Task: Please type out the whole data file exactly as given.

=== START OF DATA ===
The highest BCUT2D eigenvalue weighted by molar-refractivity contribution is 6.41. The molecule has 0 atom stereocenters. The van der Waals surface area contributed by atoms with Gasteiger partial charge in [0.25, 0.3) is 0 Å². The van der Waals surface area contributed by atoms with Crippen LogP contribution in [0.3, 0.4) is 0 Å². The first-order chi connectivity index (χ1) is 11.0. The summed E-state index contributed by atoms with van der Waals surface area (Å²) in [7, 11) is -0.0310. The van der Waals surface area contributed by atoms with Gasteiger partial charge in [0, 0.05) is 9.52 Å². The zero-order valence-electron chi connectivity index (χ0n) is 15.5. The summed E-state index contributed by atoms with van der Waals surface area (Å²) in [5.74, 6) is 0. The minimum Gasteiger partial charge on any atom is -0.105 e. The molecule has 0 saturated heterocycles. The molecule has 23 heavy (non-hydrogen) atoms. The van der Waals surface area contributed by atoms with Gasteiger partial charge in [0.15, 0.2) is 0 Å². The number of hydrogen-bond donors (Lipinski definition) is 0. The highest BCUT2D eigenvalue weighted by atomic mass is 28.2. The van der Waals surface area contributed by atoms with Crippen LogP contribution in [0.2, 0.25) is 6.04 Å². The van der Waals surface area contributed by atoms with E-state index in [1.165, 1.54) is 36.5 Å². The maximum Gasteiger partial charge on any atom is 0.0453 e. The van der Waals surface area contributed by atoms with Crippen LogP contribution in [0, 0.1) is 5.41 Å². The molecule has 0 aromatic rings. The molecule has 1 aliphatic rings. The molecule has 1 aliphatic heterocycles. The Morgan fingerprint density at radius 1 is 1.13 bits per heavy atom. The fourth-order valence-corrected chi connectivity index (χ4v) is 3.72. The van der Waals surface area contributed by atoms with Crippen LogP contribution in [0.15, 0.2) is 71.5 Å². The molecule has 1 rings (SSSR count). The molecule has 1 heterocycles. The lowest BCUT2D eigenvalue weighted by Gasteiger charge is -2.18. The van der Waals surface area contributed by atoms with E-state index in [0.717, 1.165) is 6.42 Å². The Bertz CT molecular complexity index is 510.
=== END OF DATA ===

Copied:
The highest BCUT2D eigenvalue weighted by molar-refractivity contribution is 6.41. The molecule has 0 atom stereocenters. The van der Waals surface area contributed by atoms with Gasteiger partial charge in [0.25, 0.3) is 0 Å². The van der Waals surface area contributed by atoms with Crippen LogP contribution in [0.3, 0.4) is 0 Å². The first-order chi connectivity index (χ1) is 11.0. The summed E-state index contributed by atoms with van der Waals surface area (Å²) in [7, 11) is -0.0310. The van der Waals surface area contributed by atoms with Gasteiger partial charge in [0, 0.05) is 9.52 Å². The zero-order valence-electron chi connectivity index (χ0n) is 15.5. The summed E-state index contributed by atoms with van der Waals surface area (Å²) in [5.74, 6) is 0. The minimum Gasteiger partial charge on any atom is -0.105 e. The molecule has 0 saturated heterocycles. The molecule has 23 heavy (non-hydrogen) atoms. The van der Waals surface area contributed by atoms with Gasteiger partial charge in [0.15, 0.2) is 0 Å². The number of hydrogen-bond donors (Lipinski definition) is 0. The highest BCUT2D eigenvalue weighted by atomic mass is 28.2. The van der Waals surface area contributed by atoms with Crippen LogP contribution in [0.2, 0.25) is 6.04 Å². The van der Waals surface area contributed by atoms with E-state index in [1.165, 1.54) is 36.5 Å². The maximum Gasteiger partial charge on any atom is 0.0453 e. The van der Waals surface area contributed by atoms with Crippen LogP contribution in [0, 0.1) is 5.41 Å². The molecule has 0 aromatic rings. The molecule has 1 aliphatic rings. The molecule has 1 aliphatic heterocycles. The Morgan fingerprint density at radius 1 is 1.13 bits per heavy atom. The fourth-order valence-corrected chi connectivity index (χ4v) is 3.72. The van der Waals surface area contributed by atoms with Crippen LogP contribution in [0.15, 0.2) is 71.5 Å². The molecule has 1 rings (SSSR count). The molecule has 1 heterocycles. The lowest BCUT2D eigenvalue weighted by Gasteiger charge is -2.18. The van der Waals surface area contributed by atoms with E-state index in [0.717, 1.165) is 6.42 Å². The Bertz CT molecular complexity index is 510.